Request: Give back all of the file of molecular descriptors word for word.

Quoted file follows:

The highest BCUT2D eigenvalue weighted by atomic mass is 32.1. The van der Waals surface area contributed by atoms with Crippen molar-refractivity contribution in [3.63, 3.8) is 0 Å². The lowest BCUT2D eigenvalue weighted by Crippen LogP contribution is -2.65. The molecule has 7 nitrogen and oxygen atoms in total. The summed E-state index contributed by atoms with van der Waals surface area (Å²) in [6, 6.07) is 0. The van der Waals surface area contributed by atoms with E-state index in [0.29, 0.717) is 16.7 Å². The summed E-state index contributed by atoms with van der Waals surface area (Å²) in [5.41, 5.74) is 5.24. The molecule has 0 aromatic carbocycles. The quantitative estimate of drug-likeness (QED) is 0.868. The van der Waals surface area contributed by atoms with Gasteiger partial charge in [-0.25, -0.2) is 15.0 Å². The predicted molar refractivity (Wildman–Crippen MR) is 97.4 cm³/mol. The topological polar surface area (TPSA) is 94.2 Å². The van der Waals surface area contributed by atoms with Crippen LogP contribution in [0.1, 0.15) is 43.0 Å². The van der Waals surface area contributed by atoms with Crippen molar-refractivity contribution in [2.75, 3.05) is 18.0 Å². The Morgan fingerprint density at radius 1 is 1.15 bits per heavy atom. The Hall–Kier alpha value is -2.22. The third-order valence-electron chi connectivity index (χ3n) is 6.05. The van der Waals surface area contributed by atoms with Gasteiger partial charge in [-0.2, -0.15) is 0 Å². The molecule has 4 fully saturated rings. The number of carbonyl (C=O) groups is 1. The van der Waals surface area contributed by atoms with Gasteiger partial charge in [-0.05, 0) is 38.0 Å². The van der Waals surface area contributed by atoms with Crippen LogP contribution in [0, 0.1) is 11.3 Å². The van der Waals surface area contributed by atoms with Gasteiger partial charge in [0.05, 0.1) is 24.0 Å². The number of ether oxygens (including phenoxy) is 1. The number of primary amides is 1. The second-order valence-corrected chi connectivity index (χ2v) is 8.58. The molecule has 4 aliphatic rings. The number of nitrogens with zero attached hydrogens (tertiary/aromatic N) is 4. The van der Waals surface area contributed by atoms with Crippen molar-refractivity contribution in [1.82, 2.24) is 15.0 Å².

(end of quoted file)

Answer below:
The highest BCUT2D eigenvalue weighted by atomic mass is 32.1. The van der Waals surface area contributed by atoms with Crippen molar-refractivity contribution in [3.63, 3.8) is 0 Å². The lowest BCUT2D eigenvalue weighted by Crippen LogP contribution is -2.65. The molecule has 7 nitrogen and oxygen atoms in total. The summed E-state index contributed by atoms with van der Waals surface area (Å²) in [6, 6.07) is 0. The van der Waals surface area contributed by atoms with E-state index in [0.29, 0.717) is 16.7 Å². The summed E-state index contributed by atoms with van der Waals surface area (Å²) in [5.41, 5.74) is 5.24. The molecule has 0 aromatic carbocycles. The quantitative estimate of drug-likeness (QED) is 0.868. The van der Waals surface area contributed by atoms with Gasteiger partial charge in [-0.25, -0.2) is 15.0 Å². The predicted molar refractivity (Wildman–Crippen MR) is 97.4 cm³/mol. The topological polar surface area (TPSA) is 94.2 Å². The van der Waals surface area contributed by atoms with Crippen LogP contribution in [0.1, 0.15) is 43.0 Å². The van der Waals surface area contributed by atoms with Crippen molar-refractivity contribution in [2.75, 3.05) is 18.0 Å². The Morgan fingerprint density at radius 1 is 1.15 bits per heavy atom. The Hall–Kier alpha value is -2.22. The third-order valence-electron chi connectivity index (χ3n) is 6.05. The van der Waals surface area contributed by atoms with Gasteiger partial charge in [-0.2, -0.15) is 0 Å². The molecule has 4 fully saturated rings. The number of carbonyl (C=O) groups is 1. The van der Waals surface area contributed by atoms with Gasteiger partial charge in [-0.05, 0) is 38.0 Å². The van der Waals surface area contributed by atoms with Crippen LogP contribution in [0, 0.1) is 11.3 Å². The van der Waals surface area contributed by atoms with Gasteiger partial charge in [0.05, 0.1) is 24.0 Å². The number of ether oxygens (including phenoxy) is 1. The number of primary amides is 1. The second-order valence-corrected chi connectivity index (χ2v) is 8.58. The molecule has 4 aliphatic rings. The number of nitrogens with zero attached hydrogens (tertiary/aromatic N) is 4. The van der Waals surface area contributed by atoms with Crippen molar-refractivity contribution in [1.82, 2.24) is 15.0 Å².